The messages emerging from people dealing with the Ebola outbreak on the ground in west Africa are becoming more hair-raising by the day. Here’s the World Health Organisation’s assistant DG:
[It] is a scale that I think has not ever been anticipated in terms of an Ebola outbreak.
And here’s MSF’s emergency coordinator on the ground:
The number of patients we are treating is unlike anything we’ve seen in previous outbreaks. This is not an Ebola outbreak, it is a humanitarian emergency and it needs a full-scale humanitarian response.
For a good overview of the situation, this Foreign Policy article pulls no punches, stating bluntly that “you are not nearly scared enough about Ebola”, and also making the key point that the humanitarian impact of the outbreak extends far beyond those actually exposed to the disease:
I myself have received emails from physicians in these countries, describing the complete collapse of all non-Ebola care, from unassisted deliveries to unattended auto accident injuries. People aren’t just dying of the virus, but from every imaginable medical issue a system of care usually faces.
So what of the “full scale humanitarian response” that MSF says is necessary? Well, the World Health Organisation has just published an Ebola road map (pdf) that sets out detailed cost estimates for what’s needed to strengthen the response and contain the outbreak.
Their headline cost estimate is that just under half a billion dollars is needed, of which nearly $400 million would be for countries currently experiencing “widespread and intense transmission”, with the rest for response measures in countries with initial cases or localised transmission and preparedness in neighbouring countries.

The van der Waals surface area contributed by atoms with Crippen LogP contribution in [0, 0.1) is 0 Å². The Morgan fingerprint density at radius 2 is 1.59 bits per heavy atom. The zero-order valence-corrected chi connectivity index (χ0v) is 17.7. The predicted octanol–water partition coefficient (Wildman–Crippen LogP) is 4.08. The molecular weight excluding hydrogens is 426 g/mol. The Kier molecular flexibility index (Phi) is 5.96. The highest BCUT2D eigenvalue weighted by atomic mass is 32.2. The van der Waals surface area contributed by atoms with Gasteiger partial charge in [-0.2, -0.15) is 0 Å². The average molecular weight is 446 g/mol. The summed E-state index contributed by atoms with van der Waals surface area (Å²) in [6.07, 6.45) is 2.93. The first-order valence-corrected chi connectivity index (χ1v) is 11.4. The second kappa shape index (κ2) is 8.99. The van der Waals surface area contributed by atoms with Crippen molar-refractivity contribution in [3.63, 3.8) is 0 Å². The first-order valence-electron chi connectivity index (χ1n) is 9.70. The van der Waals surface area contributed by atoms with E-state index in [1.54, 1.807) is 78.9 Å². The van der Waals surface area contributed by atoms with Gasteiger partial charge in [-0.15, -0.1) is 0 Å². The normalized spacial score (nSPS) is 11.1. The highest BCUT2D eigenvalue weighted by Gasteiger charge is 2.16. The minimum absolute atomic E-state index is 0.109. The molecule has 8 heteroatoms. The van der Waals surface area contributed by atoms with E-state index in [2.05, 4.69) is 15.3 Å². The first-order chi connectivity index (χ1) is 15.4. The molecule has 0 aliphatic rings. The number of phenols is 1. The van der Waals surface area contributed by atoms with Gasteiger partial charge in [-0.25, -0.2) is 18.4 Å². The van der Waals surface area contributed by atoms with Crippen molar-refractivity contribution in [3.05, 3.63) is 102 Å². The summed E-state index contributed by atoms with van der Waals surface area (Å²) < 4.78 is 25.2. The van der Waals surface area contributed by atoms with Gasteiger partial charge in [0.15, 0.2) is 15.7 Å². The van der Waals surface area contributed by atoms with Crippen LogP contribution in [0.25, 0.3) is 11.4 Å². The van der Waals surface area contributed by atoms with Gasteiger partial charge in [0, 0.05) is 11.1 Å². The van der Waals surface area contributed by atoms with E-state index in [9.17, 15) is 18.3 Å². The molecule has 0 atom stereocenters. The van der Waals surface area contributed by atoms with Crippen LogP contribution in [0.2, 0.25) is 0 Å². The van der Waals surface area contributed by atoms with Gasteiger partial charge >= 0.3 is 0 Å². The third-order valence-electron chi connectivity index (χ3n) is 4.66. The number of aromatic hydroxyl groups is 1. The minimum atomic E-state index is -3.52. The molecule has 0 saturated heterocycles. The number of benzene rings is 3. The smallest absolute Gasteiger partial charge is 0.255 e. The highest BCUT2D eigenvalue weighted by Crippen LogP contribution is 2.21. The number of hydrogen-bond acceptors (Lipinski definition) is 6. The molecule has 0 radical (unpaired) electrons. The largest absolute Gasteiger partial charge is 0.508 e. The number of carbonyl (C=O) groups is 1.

Compare that with what countries have actually pledged and you start to see why MSF are sounding so pissed off. The United States’ last funding announcement was for $5 million, bringing their total contribution since March to just under $20 million – less than 4% of what WHO say is needed. Britain, meanwhile, has contributed £5 million over the entire crisis. And as of last month, the UN’s Central Emergency Response Fund had given UNICEF and WHO the princely sum of… $235,000. (Compare this with the World Bank, which has pledged $200 million. But then, the bank is run by a medical doctor who has experience of infectious disease. Go figure.)
And what of NGOs other than MSF? No appeal has been issued by the Disasters Emergency Committee; at the same time, individual agencies are also keeping strangely quiet about the outbreak. Which is odd, because this isn’t just about humanitarian assistance – it’s also, as Kel Currah observed to me in conversation, a powerful opportunity for them to make the argument about why massive investment is needed to scale up entire health systems.
To return to a theme I’ve often blogged about before (most recently here on Eden 2.0), Ebola is a classic case of a shock that has the potential to open up a lot of political space to make the argument for doing more to help developing countries – but it all depends on the right influencers being ready to move swiftly to make those arguments.